3. Dr. Premjit Singh says:

    In my previous reply of Sept 15, 2010, (para 1) “non-targets” may be read as “non-target” and “resistance break down” as “resistance build-up”, please.

  4. soami das says:

    Dear Abhinav,
    Can you suggest any methodology through which one can arrive to find a solution of a
    problem and which does not occur again. Is it a close to quality circles propogated by Ja
    panese?

  5. Mainak says:

    I have been reading about design thinking as an approach to solving problems. Apparently design thinking encompasses business/service/process/experience design.

    I always thought systems and design thinking were synonyms when this post urged me to search for more…here’s an interesting critique – http://www.fastcompany.com/blog/fred-collopy/manage-designing/lessons-learned-why-failure-systems-thinking-should-inform-future

    This article (the above link) describes the failure of systems thinking, the futility of design thinking and the way forward.

  6. hwl says:

    Verily. The separatist / individualistic approach is indeed the rootcause of failure and suffering in this world… and regretably we are socialized to glorify the individualistic paradigm.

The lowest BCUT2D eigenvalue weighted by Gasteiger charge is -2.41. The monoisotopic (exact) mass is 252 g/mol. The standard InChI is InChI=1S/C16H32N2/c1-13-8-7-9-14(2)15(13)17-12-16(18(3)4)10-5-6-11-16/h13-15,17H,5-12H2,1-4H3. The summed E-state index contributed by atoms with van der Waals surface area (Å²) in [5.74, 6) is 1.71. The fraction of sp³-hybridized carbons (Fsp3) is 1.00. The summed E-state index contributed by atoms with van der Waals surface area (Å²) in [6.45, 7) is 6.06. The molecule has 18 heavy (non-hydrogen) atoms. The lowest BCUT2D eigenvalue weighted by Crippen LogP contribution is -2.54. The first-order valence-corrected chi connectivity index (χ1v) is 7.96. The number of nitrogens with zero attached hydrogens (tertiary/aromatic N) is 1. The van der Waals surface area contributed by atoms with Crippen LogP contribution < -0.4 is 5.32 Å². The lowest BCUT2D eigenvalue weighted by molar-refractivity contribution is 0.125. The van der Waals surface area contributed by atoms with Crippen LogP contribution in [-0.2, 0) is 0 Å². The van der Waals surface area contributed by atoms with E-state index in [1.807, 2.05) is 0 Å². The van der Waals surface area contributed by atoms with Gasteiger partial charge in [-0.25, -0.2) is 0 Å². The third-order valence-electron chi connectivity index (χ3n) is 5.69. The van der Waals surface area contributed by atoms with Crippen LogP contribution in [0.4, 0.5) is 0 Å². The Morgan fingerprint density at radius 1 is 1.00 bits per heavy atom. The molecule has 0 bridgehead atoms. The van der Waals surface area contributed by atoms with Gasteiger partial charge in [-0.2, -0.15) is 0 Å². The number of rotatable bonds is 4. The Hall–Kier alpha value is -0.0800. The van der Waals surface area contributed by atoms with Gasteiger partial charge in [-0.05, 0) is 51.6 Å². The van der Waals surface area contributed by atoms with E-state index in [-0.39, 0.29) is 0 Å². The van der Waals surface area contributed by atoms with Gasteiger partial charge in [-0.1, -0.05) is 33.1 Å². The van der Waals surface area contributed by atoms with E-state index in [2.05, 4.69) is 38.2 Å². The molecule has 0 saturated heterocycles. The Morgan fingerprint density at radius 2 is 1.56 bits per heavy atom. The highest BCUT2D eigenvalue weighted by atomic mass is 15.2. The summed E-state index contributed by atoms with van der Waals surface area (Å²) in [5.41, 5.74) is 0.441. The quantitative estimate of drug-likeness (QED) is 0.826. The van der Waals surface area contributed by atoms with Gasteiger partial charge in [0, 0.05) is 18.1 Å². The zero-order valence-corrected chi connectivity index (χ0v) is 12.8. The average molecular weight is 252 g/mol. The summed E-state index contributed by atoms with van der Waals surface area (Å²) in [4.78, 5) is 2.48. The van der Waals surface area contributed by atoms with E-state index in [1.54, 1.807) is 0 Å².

“The Net of Indra is a profound and subtle metaphor for the structure of reality. Imagine a vast net; at each crossing point there is a jewel; each jewel is perfectly clear and reflects all the other jewels in the net, the way two mirrors placed opposite each other will reflect an image ad infinitum. The jewel in this metaphor stands for an individual being, or an individual consciousness, or a cell or an atom. Every jewel is intimately connected with all other jewels in the universe, and a change in one jewel means a change, however slight, in every other jewel.” from The Enlightened Mind, by Stephen Mitchell.

    Imagine the complexity if the jewels are irregular in shape and have varying degrees of reflectivity, and that their shape and reflectivity are changing with time. What a complicated world are we living in?